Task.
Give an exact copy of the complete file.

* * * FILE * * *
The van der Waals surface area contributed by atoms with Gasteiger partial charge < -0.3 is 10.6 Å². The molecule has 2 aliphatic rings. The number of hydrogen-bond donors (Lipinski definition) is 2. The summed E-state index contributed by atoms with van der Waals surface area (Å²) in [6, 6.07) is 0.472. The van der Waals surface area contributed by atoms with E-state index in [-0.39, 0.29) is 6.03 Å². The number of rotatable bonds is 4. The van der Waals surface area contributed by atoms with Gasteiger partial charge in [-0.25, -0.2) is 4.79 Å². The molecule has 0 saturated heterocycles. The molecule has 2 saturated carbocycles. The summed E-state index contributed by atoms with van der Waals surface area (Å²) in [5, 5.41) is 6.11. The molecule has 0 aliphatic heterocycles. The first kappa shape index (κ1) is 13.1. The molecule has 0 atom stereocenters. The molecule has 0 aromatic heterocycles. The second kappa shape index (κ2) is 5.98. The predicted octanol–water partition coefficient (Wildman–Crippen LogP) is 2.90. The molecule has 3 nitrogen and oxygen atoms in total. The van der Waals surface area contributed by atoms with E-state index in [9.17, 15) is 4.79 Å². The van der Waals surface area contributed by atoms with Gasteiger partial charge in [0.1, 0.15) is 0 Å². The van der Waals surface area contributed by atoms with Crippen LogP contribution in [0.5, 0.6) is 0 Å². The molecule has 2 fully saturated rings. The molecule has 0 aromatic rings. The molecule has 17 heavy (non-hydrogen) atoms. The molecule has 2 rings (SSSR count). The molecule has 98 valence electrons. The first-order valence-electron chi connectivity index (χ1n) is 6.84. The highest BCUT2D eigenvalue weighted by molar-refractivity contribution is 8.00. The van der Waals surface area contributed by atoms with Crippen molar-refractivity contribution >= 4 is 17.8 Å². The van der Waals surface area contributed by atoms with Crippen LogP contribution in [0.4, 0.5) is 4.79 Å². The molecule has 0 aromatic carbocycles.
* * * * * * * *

The van der Waals surface area contributed by atoms with Gasteiger partial charge < -0.3 is 10.6 Å². The molecule has 2 aliphatic rings. The number of hydrogen-bond donors (Lipinski definition) is 2. The summed E-state index contributed by atoms with van der Waals surface area (Å²) in [6, 6.07) is 0.472. The van der Waals surface area contributed by atoms with E-state index in [-0.39, 0.29) is 6.03 Å². The number of rotatable bonds is 4. The van der Waals surface area contributed by atoms with Gasteiger partial charge in [-0.25, -0.2) is 4.79 Å². The molecule has 0 saturated heterocycles. The molecule has 2 saturated carbocycles. The summed E-state index contributed by atoms with van der Waals surface area (Å²) in [5, 5.41) is 6.11. The molecule has 0 aliphatic heterocycles. The first kappa shape index (κ1) is 13.1. The molecule has 0 atom stereocenters. The molecule has 0 aromatic heterocycles. The second kappa shape index (κ2) is 5.98. The predicted octanol–water partition coefficient (Wildman–Crippen LogP) is 2.90. The molecule has 3 nitrogen and oxygen atoms in total. The van der Waals surface area contributed by atoms with E-state index in [9.17, 15) is 4.79 Å². The van der Waals surface area contributed by atoms with Gasteiger partial charge in [0.1, 0.15) is 0 Å². The van der Waals surface area contributed by atoms with Crippen LogP contribution in [0.5, 0.6) is 0 Å². The molecule has 2 fully saturated rings. The molecule has 0 aromatic rings. The molecule has 17 heavy (non-hydrogen) atoms. The molecule has 2 rings (SSSR count). The molecule has 98 valence electrons. The first-order valence-electron chi connectivity index (χ1n) is 6.84. The highest BCUT2D eigenvalue weighted by molar-refractivity contribution is 8.00. The van der Waals surface area contributed by atoms with Crippen molar-refractivity contribution >= 4 is 17.8 Å². The van der Waals surface area contributed by atoms with Crippen LogP contribution in [0.4, 0.5) is 4.79 Å². The molecule has 0 aromatic carbocycles.